Editor's Viewpoint: Michaela pictures can't be justified
Just when it was thought that no further cruelty could be inflicted on the Harte and McAreavey families, along comes the Sunday Times of Mauritius with a final twist of the knife. With an appalling lack of humanity, the paper yesterday published pictures of Michaela McAreavey's body as she lay dead in her room. The pictures included close-up photos of the injuries that caused her death.
To abuse the dignity in death of a poor murdered girl is beneath contempt. And to heap fresh pain upon the already unbearable mountain of grief being endured by the McAreavey and Harte families is absolutely unforgiveable.
Quite frankly, the publication of these images is immoral, cynical, outrageous and repulsive.
It is hard to think how journalism could sink any lower than that on display from the French-language newspaper. The editor of that title will have to live with his decision but, for the record, no matter how he attempts to dress it up, it is, and will always remain, totally unjustifiable.
The only explanation would appear to be a cynical drive to increase circulation. Hopefully his petty stunt will backfire and the Mauritius public will vote with their feet and refuse to buy his rag.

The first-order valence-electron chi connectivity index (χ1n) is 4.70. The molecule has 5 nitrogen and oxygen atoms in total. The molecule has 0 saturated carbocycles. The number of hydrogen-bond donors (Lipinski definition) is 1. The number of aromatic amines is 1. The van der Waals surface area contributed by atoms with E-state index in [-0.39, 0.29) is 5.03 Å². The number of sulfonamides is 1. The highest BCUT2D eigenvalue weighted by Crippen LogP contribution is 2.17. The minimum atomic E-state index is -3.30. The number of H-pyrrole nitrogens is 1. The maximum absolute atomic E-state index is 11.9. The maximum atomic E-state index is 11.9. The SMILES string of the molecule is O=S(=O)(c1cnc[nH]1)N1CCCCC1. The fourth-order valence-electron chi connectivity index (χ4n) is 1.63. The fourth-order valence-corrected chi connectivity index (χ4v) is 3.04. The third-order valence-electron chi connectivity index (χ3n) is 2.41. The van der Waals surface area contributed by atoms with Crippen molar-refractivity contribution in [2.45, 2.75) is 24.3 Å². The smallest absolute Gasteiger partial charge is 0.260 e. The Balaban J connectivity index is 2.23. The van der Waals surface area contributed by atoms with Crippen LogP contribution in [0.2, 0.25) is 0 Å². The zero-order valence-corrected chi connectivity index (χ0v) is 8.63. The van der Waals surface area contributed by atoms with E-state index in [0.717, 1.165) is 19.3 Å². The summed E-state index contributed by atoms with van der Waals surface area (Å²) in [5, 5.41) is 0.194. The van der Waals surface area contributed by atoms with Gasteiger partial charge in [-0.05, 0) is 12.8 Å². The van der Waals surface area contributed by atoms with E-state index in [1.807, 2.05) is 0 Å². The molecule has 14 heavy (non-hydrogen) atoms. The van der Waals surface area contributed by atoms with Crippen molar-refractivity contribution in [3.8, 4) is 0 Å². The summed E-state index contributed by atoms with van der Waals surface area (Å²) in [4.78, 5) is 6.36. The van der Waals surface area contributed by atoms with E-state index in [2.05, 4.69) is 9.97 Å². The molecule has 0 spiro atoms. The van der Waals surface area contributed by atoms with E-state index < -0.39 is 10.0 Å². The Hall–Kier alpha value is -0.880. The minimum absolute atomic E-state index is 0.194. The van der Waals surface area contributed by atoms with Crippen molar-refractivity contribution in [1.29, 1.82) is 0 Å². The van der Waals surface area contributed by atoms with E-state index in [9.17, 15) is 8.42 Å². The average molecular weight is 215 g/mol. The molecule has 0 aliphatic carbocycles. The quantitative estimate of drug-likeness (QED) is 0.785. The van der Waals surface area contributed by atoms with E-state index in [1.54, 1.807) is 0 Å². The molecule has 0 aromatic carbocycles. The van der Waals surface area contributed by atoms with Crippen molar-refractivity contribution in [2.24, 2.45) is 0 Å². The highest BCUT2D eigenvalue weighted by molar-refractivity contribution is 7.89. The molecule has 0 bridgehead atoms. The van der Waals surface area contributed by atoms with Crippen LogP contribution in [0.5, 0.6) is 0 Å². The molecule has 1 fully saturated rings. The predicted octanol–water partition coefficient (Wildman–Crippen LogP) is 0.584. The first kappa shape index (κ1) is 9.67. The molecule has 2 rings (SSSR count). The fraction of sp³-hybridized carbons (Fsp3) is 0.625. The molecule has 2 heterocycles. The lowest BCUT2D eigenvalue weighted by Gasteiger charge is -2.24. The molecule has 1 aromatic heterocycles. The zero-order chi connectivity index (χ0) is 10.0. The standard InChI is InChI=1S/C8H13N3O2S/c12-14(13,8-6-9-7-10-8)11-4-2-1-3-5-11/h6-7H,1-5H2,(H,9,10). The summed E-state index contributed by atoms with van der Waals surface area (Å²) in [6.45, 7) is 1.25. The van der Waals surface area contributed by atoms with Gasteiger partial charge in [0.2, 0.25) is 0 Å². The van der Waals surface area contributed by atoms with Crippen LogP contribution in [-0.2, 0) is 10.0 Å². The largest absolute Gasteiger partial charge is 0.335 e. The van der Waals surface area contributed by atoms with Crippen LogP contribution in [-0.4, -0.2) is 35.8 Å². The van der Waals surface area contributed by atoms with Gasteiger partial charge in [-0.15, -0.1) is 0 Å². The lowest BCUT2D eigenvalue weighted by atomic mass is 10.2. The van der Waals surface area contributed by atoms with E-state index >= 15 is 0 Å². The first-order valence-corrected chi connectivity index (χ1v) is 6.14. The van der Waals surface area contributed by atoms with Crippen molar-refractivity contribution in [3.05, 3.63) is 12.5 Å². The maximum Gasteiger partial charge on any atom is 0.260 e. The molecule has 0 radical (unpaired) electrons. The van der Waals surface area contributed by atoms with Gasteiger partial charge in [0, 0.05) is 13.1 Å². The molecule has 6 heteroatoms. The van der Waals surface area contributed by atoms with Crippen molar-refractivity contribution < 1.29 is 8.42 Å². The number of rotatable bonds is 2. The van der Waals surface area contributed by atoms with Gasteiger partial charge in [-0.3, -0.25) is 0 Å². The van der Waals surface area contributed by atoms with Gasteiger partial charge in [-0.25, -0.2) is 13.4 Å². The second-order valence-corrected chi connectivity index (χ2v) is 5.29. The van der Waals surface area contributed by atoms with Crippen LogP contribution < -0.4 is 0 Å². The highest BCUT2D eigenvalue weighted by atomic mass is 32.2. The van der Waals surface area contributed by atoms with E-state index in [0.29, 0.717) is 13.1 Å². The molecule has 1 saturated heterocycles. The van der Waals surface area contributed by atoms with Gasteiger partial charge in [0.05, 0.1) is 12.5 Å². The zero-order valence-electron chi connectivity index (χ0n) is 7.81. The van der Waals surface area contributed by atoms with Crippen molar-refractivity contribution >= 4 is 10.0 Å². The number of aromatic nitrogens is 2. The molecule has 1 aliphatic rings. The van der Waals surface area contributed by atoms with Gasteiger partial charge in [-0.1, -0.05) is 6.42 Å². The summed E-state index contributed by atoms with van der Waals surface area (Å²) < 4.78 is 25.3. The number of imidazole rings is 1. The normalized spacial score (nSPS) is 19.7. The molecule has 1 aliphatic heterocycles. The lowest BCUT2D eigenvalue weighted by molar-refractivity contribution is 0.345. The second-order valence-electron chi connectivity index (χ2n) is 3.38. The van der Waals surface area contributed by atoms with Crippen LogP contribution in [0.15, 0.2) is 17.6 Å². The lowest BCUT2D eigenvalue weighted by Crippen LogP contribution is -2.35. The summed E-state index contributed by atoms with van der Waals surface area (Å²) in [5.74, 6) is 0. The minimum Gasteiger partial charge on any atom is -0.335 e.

John McAreavey's solicitor in Mauritius Dick Ng Sui Wa is absolutely correct in calling for an investigation into the leak of the pictures and in lodging complaints with the island's Director of Public Prosecutions. This was no matter in which the public interest merited publication: it was a kind of dark voyeurism of the vilest kind.
Enda Kenny and Martin McGuinness were also correct in lodging the strongest protests with the Mauritius authorities over the issue. Publication was, as Mr Kenny says, a gross invasion of human dignity and an invasion of the privacy of the two families. Authorities north and south of the border should use all diplomatic means to convey the horror of the people of Ireland at this development.
The appalling saga of the murder of Michaela, the questionable investigation and the subsequent shambolic legal proceedings show a nation that needs to move a long way before it can expect Irish and British tourists to embrace with confidence its desire to be a holiday destination.